cover image: Mixing Medicines: The Global Drug Trade and Early Modern Russia



Mixing Medicines: The Global Drug Trade and Early Modern Russia

1 Sep 2022

What the medicines of early modern Russia can tell us about scientific knowledge, global trade networks, and the long reach of colonialism. The Wellcome Trust supported the research for this book and the Open Access edition, which will be available soon. Early modern Russians preferred one method of treating the sick above all others: prescribing drugs. The Moscow court sourced pharmaceuticals from Asia, Africa, Western Europe, and the Americas, in addition to its own sprawling empire, to heal its ailing tsars. Mixing Medicines explores the dynamic and complex world of early modern Russian medical drugs, from its enthusiasm for newly imported American botanicals to its disgust at Western European medicines made from human corpses. Clare Griffin draws from detailed apothecary records to shed light on the early modern Russian Empire’s role in the global trade in medical drugs. Chapters follow the trade and use of medical ingredients through networks that linked Moscow to Western Europe, Asia, and the Americas; the transformation of natural objects, such as botanicals and chemicals, into medicines; the documentation and translation of medical knowledge; and Western European influence on Russian medical practices. Looking beyond practitioners, texts, and ideas to consider how materials of medicine were used by one of the early modern world’s major empires provides a novel account of the global history of early modern medicine. Mixing Medicines offers unique insight into how the dramatic reshaping of global trade touched the day-to-day lives of the people living in early modern Russia.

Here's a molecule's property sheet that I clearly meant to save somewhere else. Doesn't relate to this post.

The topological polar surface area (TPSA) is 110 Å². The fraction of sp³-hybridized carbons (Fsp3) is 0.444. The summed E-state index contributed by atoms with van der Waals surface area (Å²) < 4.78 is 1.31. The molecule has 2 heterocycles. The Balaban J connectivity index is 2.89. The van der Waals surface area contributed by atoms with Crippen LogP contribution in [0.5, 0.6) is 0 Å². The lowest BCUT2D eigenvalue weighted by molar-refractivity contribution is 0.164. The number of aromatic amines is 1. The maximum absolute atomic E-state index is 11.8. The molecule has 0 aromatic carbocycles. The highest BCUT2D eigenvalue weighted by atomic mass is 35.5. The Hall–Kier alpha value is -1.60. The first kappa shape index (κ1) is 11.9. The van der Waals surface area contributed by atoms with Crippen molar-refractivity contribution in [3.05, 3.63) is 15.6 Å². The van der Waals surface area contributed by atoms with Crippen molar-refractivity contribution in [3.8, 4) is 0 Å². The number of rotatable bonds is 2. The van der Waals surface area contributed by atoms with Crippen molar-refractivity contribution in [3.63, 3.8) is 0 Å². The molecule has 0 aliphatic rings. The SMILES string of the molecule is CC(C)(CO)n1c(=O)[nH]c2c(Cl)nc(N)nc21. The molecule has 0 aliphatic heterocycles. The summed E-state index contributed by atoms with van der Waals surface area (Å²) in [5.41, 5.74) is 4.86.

russia colonialism global trade medical history


Clare Griffin

Published in
Montreal, QC
Year first published

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